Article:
Bridal Sizing Tips and Measurements

You went wedding dress shopping, found your dream gown and are ready to commit — and now it’s time to make sure the size is right! After all, you want your dress to fit like a glove (after alterations, of course). Wedding dress sizing can differ from ready-to-wear or street clothes sizing, so keep reading for our best tips and tricks for bridal sizing and measurements. 

Determining Your Wedding Dress Size 

When shopping at a True Society bridal store, your True Crew bridal stylist will also assist in measuring and choosing the ideal wedding dress size for you. During your bridal appointment, measurements are usually taken at the bust, waist and hip and compared to the wedding dress size chart.  

Your stylist will then choose the size closest to your measurements, ensuring that no area is too small, and a tailor or seamstress will take care of the rest when your gown comes in and you get your alterations done. 

Measurements and Sizing Can Differ 

Wedding dress sizes differ from standard, ready-to-wear sizing, so don’t be alarmed if you hear a size you aren’t accustomed to wearing. Wedding dress sizing is based on European sizing from the 1940s, so the wedding industry uses sizes that are typically two sizes larger than you would normally wear. As a result, a bridal size ten should fit someone who wears a size six in their day-to-day life.  

Bridal sizing can also vary slightly depending on the fabric and silhouette of your gown. For example, an A-line dress doesn’t hug the hips, so your bridal stylist may choose a size that fits your bust and waist with less consideration for the hip measurement.  

How Many Sizes Down Can you Take in a Wedding Dress? 

If you plan on losing weight before your big day, we would like to remind you that you are beautiful just as you are! Regardless, your gown will usually be ordered for the size you are at the time of your measurements and then can be taken in accordingly. It is typically safe to say that a wedding dress can be taken in two sizes, but some seamstresses may be able to accommodate more. We always recommend not sizing down so as not to put too much pressure on yourself to lose weight or tone up before your big day.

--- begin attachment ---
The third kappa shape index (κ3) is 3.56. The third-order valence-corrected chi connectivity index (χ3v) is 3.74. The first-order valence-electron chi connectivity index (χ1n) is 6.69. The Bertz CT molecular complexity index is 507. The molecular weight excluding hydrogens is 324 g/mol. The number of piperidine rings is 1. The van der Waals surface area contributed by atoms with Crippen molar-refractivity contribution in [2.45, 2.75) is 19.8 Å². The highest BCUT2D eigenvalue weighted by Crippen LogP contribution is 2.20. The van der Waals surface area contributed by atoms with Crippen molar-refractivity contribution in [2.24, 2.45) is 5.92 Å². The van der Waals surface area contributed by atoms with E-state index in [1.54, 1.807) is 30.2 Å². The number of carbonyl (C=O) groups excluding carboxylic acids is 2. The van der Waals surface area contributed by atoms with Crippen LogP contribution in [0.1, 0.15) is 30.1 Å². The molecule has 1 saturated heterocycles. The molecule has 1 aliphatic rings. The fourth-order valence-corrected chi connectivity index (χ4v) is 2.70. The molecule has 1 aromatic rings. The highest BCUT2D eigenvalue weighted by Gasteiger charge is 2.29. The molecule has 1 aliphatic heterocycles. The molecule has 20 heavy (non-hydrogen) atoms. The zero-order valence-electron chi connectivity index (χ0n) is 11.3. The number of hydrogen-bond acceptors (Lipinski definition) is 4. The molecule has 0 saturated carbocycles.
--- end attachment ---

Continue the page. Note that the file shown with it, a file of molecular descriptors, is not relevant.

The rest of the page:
How Much Should You Size Up for a Wedding Dress? 

Beyond the typical sizing up due to the nature of bridal dress sizing, there is generally only a reason to size up if you anticipate gaining weight or your bridal stylist suggests it, typically if a particular style is known to fit snugly given the silhouette or fabric. If your measurements fall between two sizes, it is always best to choose the larger size and have your seamstress alter your gown to fit like a glove! 

Wedding Dress Sizing Chart and Tips 

While a True Crew stylist will assist in measuring you, if you would like to measure yourself or have a friend or family member measure you out of curiosity, here is how to get the best measurements.  

For measuring the bust, the tape should be placed around the fullest point.  

Next, for measuring the waist, find the narrowest part of your waist, also known as your natural waist. Lastly, for measuring the hip, place the measuring tape around the widest point. Make sure the tape measure is wrapped around each point comfortably, being careful not to squeeze too tight.  

While we truly believe that you should wear whichever silhouette makes you feel the most beautiful, here are a few tips and tricks for finding which wedding dress silhouette is right for you: 

  • Hourglass figures, characterized as having similar bust and hip measurements with a smaller waist, look stunning in mermaid and fit-and-flare styles, which accentuate the figure. 
  • For those with a smaller bust and a wider hip measurement, A-line silhouettes or ballgowns that accentuate the natural waist are stunning! 
  • An A-line silhouette with a V-neckline and straps for support is an excellent choice for those with a larger bust. 
  • For the petite bride, sheaths, column gowns, A-lines and fit-and-flare styles elongate the body. 
  • For the plus-size bride, A-line styles elongate the body and highlight the waist. A mermaid style is stunning for the bride who wants to show off their gorgeous curves. 

Alterations and What to Consider When Buying Your Dress 

After your gown comes in, it’s time to get it altered! Wedding dress alterations are usually necessary to ensure that your dress fits you beautifully and comfortably. While it may be as simple as just a hem, a few nips and tucks or a bustle, alterations can also include adding customizations or taking a gown in one or two sizes. 

When buying your dress, make sure to discuss any big alterations plans with your bridal stylist, who can help inform you if they are feasible given the style and fabric of your gown. For example, a gown that lacks the support you need in the bust area may not be able to be altered to provide enough support, or a fit-and-flare dress may not be able to be made super tight around the knees to give more of a mermaid shape. 

Now that you have all the tips, tricks and information you need about wedding dress sizing, it’s time to start your dress search! Our True Crew stylists can’t wait to assist you and be a part of your special day! Schedule an appointment at one of our True Society bridal boutiques.  Dress availability varies per store.    

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